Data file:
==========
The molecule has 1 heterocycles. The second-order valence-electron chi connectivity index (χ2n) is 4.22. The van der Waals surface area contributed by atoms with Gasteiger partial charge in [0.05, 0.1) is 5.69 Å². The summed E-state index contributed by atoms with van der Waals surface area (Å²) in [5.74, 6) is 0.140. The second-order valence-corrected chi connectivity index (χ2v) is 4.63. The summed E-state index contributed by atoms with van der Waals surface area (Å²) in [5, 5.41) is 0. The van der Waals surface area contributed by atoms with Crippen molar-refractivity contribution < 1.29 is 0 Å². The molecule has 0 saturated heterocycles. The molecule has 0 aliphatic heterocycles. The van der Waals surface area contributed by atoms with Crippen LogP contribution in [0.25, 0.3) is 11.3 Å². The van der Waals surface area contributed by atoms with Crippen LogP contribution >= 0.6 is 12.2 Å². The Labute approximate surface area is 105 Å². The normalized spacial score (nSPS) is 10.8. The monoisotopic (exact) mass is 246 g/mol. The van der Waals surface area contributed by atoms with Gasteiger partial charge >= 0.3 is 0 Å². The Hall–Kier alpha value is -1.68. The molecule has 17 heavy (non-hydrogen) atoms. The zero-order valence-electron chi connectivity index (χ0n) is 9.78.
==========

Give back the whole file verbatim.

The molecule has 1 heterocycles. The second-order valence-electron chi connectivity index (χ2n) is 4.22. The van der Waals surface area contributed by atoms with Gasteiger partial charge in [0.05, 0.1) is 5.69 Å². The summed E-state index contributed by atoms with van der Waals surface area (Å²) in [5.74, 6) is 0.140. The second-order valence-corrected chi connectivity index (χ2v) is 4.63. The summed E-state index contributed by atoms with van der Waals surface area (Å²) in [5, 5.41) is 0. The van der Waals surface area contributed by atoms with Crippen molar-refractivity contribution < 1.29 is 0 Å². The molecule has 0 saturated heterocycles. The molecule has 0 aliphatic heterocycles. The van der Waals surface area contributed by atoms with Crippen LogP contribution in [0.25, 0.3) is 11.3 Å². The van der Waals surface area contributed by atoms with Crippen LogP contribution >= 0.6 is 12.2 Å². The Labute approximate surface area is 105 Å². The normalized spacial score (nSPS) is 10.8. The monoisotopic (exact) mass is 246 g/mol. The van der Waals surface area contributed by atoms with Gasteiger partial charge >= 0.3 is 0 Å². The Hall–Kier alpha value is -1.68. The molecule has 17 heavy (non-hydrogen) atoms. The zero-order valence-electron chi connectivity index (χ0n) is 9.78.